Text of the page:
CONTROVERSIAL proposals for a £100 million overhaul of Flintshire’s schools have moved a step forward.
Under the plans, three schools could close and a ‘super school’ could be created in an attempt to reduce the high number of surplus places.
Yesterday Flintshire Council’s executive committee voted in favour of pushing ahead with the consultation period on its multi-million pound school modernisation programme.
Potential options include merging Argoed High School, Mynydd Isa, with Elfed High School, Buckley, and John Summers High School with Connah’s Quay High School, while creating a ‘super school’ in Holywell.
Firm indications were given at the meeting that public feedback could influence the destiny of schools under threat and that no options were set in stone.
Cllr Nigel Steele-Mortimer, executive member for lifelong learning, described the proposed modernisations as an “extremely exciting time” but insisted there would be a proper consultation and no plans would be forced through.
He said: “This is a genuine consultation and all views will be taken into account. I cannot stress that too highly.”
Cllr Steele-Mortimer also revealed how costly the changes could be, anticipating work could cost between £50m and £100m, which he hoped would be covered through funding being obtained.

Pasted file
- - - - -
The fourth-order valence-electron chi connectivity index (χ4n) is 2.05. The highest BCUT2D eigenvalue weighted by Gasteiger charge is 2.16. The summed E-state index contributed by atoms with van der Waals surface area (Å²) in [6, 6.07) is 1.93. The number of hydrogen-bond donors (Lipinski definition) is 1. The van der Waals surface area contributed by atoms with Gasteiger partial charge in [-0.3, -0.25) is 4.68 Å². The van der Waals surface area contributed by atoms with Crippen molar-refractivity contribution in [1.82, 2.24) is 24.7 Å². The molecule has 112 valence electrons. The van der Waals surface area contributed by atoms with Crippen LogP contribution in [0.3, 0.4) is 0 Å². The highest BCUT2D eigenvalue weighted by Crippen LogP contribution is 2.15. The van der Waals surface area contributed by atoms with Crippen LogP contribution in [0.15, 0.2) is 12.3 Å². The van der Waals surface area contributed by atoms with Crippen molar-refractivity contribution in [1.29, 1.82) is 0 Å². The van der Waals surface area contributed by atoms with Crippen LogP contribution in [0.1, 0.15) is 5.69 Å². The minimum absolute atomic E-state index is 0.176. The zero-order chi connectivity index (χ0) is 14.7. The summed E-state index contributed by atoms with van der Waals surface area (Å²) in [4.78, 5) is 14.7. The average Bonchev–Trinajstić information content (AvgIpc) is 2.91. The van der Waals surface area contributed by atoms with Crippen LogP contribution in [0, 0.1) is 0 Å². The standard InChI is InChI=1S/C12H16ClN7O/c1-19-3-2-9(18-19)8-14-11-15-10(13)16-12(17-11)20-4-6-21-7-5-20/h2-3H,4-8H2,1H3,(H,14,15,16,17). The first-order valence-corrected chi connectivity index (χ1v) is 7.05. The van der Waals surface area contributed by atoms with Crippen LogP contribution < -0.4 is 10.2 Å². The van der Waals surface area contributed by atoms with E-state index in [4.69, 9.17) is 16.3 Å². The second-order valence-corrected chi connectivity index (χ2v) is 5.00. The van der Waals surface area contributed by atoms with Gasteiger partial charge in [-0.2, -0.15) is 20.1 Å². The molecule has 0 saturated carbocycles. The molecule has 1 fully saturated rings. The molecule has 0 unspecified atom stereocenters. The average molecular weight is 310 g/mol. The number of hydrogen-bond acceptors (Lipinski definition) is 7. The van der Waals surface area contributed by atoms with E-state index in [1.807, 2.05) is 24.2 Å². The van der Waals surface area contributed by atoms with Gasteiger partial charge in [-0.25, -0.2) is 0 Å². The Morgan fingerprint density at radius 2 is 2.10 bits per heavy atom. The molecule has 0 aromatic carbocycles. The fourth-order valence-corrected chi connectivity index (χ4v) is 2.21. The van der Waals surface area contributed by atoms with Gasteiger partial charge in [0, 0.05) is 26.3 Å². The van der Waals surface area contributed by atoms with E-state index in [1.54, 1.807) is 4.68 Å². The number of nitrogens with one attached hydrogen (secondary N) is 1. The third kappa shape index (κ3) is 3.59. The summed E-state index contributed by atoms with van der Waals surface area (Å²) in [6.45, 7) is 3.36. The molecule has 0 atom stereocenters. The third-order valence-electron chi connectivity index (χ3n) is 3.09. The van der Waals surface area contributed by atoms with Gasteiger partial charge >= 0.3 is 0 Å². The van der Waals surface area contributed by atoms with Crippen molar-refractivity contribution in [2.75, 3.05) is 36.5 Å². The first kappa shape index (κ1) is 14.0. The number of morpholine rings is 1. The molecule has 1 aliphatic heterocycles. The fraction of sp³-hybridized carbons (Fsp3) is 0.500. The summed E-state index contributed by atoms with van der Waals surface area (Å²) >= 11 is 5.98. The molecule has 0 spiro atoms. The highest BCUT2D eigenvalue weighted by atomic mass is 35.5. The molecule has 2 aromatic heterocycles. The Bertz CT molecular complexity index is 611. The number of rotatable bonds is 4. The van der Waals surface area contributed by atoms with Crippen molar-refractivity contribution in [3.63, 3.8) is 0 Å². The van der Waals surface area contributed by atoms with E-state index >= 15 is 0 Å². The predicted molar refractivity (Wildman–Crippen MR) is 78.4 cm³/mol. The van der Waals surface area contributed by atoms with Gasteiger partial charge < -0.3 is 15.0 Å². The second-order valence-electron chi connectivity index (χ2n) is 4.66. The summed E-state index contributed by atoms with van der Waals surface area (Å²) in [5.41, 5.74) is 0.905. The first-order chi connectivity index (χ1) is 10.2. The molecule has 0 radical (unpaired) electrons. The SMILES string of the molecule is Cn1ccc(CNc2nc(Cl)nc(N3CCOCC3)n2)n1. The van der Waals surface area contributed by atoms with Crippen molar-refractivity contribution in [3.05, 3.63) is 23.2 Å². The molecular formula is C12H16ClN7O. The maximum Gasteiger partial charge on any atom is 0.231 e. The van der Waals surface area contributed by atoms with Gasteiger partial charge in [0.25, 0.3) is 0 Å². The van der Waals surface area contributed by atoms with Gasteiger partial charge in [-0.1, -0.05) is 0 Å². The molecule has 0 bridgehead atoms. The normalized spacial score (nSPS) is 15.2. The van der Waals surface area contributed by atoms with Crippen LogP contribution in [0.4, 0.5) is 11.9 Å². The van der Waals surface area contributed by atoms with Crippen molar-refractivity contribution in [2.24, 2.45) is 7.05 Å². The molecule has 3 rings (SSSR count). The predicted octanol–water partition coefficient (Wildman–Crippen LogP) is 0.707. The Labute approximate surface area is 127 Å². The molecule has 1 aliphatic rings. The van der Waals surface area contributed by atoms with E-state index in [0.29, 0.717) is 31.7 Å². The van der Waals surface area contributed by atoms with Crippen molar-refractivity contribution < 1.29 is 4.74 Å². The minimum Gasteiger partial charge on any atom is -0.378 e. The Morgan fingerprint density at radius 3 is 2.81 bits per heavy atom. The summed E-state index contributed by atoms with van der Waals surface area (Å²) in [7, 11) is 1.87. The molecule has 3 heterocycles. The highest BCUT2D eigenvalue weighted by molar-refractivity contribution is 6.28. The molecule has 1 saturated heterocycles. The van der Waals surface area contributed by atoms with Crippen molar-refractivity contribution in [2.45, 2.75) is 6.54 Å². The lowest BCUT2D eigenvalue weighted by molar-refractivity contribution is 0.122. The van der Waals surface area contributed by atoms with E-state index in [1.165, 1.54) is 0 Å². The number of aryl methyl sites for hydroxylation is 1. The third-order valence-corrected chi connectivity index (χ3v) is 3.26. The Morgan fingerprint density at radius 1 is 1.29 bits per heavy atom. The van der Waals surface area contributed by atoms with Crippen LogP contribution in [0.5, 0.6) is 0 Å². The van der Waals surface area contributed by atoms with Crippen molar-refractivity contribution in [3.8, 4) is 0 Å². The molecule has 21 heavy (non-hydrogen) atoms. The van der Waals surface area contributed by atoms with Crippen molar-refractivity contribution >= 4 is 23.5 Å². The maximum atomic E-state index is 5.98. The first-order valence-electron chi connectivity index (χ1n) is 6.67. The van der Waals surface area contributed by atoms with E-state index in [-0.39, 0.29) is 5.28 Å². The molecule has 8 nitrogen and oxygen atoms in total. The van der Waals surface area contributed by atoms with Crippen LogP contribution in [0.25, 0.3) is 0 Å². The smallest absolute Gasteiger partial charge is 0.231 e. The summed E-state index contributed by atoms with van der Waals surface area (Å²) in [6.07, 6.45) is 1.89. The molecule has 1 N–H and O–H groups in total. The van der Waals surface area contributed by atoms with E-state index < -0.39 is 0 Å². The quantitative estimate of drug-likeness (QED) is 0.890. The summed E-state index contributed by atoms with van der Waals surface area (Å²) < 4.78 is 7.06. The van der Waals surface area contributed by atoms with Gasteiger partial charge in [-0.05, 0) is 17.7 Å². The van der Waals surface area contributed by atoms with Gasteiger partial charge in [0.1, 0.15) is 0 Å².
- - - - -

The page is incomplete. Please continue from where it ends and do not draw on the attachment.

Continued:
The costs are likely to include making improvements to school buildings.
Three of the schools most directly affected by the changes are Elfed High School, Buckley, Holywell High School, and John Summers High School, Queensferry as each have more than the recommended maximum of 25 per cent surplus places.
Director of lifelong learning Ian Budd said: “There is no perfect solution in terms of school organisation, but each option is to be considered on its own merits.”
Mr Budd gave assurances that all ideas put forward by members of the community would be considered.
Chief executive Colin Everett said financial support from central government was easier to obtain if surplus targets were met while modernisation processes were progressing.
The first stage of the consultation period will run until the end of September. It includes meetings with headteachers, governors, students and members of the public.
Findings will be reported back to the executive in October and, if approved, the council will formally propose changes to the schools in November and make a final decision in December.
Any changes are expected to be implemented between 2012 and 2014.
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